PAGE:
Like a Hardy Boys mystery on steroids, National Treasure offers popcorn thrills and enough boyish charm to overcome its rampant silliness. Although it was roundly criticized as a poor man's rip-off of Raiders of the Lost Ark and The Da Vinci Code, it's entertaining on its own ludicrous terms, and Nicolas Cage proves once again that one actor's infectious enthusiasm can compensate for a multitude of movie sins. The contrived plot involves Cage's present-day quest for the ancient treasure of the Knights Templar, kept secret through the ages by Freemasons past and present. Finding the treasure requires the theft of the Declaration of Independence (there are crucial treasure clues on the back, of course), so you can add "caper comedy" to this Jerry Bruckheimer production's multi-genre appeal. Nobody will ever accuse director Jon Turtletaub of artistic ambition, but you've got to admit he serves up an enjoyable dose of PG-rated entertainment, full of musty clues, skeletons, deep tunnels, and harmless adventure in the old-school tradition. It's a load of hokum, but it's fun hokum, and that makes all the difference. --Jeff Shannon
National Treasure 2: Book of Secrets
Less engrossing than its 2004 predecessor National Treasure, Jon Turteltaubs busy sequel National Treasure 2: Book of Secrets is nevertheless a colourful and witty adventure, another race against overwhelming odds for the answer to a historical riddle. Ben Gates (Nicolas Cage), the treasure hunter who feverishly sought the whereabouts of a war chest hidden by Americas forefathers in the first film, is now charged with protecting family honour. When a rival (Ed Harris) offers alleged proof that Gates ancestor, Thomas Gates, was not a Civil War-era hero but a participant in the assassination of Abraham Lincoln, Ben and his father (Jon Voight) and crew (Justin Bartha, Diane Kruger) hopscotch through Paris, London, Washington DC, and South Dakota to gather evidence refuting the claim.
The film is most fun when the hunt, as in National Treasure, squeezes Ben into such impossible situations as examining twin desks in the Queens chambers in Buckingham Palace and the White Houses Oval Office, or kidnapping an American president (Bruce Greenwood) for a few minutes of frank talk. Helen Mirren, the previous year's Oscar winner for Best Actress, wisely joins the cast of a likely hit film as Bens archaeologist mother, long-estranged from Voights character but as feisty as the rest of the family. Returning director Turteltaub takes excellent advantage of his colorful backdrops in European capitals and the always-eerie Mount Rushmore, and oversees some wildly imaginative sets for this dramedys feverish third act in an audacious and completely unexpected, legendary setting. If National Treasure 2: Book of Secrets doesnt feel quite as crisp and unique as its predecessor, it is still ingenious and wry enough to laugh a bit at itself. --Tom Keogh
American history gets a cool make-over in the Jerry Bruckheimer-produced comedic action thrillers National Treasure and its sequel National Treasure: Book Of Secrets. Nicholas Cage plays Ben Gates, the descendant of an early American patriot who has left him information relating to a vast treasure, hidden during the Revolutionary War by the Freemasons. A clue at the north pole sets things in motion, and Ben must use his formidable cryptography skills to decipher puzzles hidden in the most unlikely places--one appears on the dollar bill, and another is on the back of the U.S. constitution. Ben's unscrupulous former partner (Sean Bean) and his gang of thugs are also after the treasure for selfish, evil purposes. A plot to steal the constitution sets off a 13-colony-wide chase with all the trimmings: cops going after the wrong man, the rescue of a cute female cryptographer (Diane Kruger) who tags along for the ride, and Jon Voight answering the door in the middle of the night as Ben's disapproving father.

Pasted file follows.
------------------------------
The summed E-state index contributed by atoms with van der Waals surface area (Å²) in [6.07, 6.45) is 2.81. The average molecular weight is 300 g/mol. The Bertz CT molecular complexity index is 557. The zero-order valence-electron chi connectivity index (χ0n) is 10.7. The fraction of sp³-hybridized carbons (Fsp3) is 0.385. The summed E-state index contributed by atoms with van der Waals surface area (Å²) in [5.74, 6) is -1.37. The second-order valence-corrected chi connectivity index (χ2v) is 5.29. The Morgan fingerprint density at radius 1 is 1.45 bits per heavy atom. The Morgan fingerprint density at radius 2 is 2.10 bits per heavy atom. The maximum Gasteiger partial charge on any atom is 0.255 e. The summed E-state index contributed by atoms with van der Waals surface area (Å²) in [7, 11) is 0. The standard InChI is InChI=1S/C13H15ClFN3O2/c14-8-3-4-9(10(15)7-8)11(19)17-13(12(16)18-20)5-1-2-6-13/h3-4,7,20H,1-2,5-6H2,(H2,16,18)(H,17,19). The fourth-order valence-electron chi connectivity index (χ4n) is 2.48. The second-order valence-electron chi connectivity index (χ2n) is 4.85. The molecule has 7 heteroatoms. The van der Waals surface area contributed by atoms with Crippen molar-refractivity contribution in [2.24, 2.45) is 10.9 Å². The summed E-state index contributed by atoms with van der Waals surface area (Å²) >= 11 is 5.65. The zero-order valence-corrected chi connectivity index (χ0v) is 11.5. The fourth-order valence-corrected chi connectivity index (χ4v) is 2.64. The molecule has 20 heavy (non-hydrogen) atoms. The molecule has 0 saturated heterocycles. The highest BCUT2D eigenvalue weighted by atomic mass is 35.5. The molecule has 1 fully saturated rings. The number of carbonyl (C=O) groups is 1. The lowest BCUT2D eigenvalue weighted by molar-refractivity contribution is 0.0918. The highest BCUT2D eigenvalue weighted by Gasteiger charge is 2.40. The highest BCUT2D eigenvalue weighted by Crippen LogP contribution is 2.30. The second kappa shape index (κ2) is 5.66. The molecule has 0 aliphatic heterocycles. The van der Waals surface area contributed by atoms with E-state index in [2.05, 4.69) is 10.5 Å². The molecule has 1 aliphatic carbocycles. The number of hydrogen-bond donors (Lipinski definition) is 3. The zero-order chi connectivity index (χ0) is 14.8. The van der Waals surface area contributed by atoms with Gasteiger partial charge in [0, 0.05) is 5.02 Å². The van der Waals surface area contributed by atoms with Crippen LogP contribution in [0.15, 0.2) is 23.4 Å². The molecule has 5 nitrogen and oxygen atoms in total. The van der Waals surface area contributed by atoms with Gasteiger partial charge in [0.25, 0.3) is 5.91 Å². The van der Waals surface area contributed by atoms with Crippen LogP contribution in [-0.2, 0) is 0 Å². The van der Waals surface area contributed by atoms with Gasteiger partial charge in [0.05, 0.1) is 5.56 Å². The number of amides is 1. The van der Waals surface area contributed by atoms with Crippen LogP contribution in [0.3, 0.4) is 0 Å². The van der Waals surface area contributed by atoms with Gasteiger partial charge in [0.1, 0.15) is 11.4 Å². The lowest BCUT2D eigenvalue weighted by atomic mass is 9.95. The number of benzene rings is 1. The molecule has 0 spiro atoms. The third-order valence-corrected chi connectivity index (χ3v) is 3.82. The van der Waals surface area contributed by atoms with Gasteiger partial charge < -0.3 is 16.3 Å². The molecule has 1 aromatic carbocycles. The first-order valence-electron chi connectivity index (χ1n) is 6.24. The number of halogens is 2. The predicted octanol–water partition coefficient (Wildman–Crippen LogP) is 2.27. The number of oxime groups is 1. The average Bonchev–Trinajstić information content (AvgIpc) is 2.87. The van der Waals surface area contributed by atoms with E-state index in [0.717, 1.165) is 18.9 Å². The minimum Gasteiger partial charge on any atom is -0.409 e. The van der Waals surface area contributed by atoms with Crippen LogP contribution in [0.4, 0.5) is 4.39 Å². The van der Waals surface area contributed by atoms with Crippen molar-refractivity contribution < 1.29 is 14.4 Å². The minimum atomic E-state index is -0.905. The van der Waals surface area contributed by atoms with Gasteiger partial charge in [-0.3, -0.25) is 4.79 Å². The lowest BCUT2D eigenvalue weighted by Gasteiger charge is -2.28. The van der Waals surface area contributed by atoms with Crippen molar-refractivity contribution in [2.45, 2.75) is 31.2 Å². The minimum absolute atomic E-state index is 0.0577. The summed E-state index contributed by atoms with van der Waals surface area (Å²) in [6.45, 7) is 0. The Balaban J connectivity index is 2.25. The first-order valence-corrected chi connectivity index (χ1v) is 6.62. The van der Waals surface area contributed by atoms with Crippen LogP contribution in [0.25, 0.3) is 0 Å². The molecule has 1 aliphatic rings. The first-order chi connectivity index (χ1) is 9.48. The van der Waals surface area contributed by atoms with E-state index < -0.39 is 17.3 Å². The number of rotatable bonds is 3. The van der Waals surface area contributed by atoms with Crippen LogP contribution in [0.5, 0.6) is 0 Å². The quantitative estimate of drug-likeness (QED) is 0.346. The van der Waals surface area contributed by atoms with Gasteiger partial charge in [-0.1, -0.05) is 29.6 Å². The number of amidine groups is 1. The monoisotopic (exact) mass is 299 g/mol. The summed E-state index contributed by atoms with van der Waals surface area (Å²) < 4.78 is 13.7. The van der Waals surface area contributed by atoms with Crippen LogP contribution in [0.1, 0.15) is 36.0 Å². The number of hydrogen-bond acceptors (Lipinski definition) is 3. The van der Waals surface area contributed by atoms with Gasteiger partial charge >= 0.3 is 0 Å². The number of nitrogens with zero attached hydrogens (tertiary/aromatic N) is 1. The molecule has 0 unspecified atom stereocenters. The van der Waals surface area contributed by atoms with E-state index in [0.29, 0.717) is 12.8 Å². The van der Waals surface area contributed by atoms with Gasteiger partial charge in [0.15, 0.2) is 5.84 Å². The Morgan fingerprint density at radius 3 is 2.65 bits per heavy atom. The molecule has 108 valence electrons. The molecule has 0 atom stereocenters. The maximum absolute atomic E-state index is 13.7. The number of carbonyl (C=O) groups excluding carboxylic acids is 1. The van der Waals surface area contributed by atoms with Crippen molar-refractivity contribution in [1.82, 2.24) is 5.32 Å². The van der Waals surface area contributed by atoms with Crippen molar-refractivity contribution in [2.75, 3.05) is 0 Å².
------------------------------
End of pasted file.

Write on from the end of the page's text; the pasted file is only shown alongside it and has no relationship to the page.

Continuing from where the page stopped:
In Book Of Secrets Nicholas Cage and his team return and embark on a new adventure to solve a mystery that stretches from the assassination of Abraham Lincoln to the contemporary streets of Washington, DC. When Mitch Wilkinson (Ed Harris) produces a page from the diary of Lincoln assassin John Wilkes Booth allegedly linking Ben's great-great grandfather to the plot, Ben and his father, Patrick (Jon Voight), set out on a path to clear their family's name. Ben also believes that the diary page contains hints to the whereabouts of a treasure map leading to an ancient city made of gold, and soon the hunt is on. Tech expert Riley Poole (Justin Bartha) and Ben's now ex-girlfriend Abigail Chase (Diane Kruger) join the Gates in their quest, which takes them from Washington, DC, to Paris, London and the Black Hills of South Dakota.
>High-speed editing and clever scripts make these films an enjoyable history lesson, with Cage's character masquerading as his own versions of Sherlock Holmes, Indiana Jones, and an over-caffeinated Washington D.C. tour guide. He and Kruger demonstrate some fine romantic chemistry, and Justin Bartha gets off some legitimately funny lines as Ben's long-suffering sidekick. Helen Mirren also fits the bill as Ben's mother and Patrick's estranged ex-wife, Emily, a scholar and historian in her own right.
National Treasure 1: English, English for Hearing impaired, French / Italian / Spanish / Swedish / Norwegian / Danish / Finnish / Icelandic / Dutch
National Treasure 2: English, English for Hearing impaired, French / Thai / Traditional Chinese for English / Bahasa / Malay / Korean / Spanish / Portuguese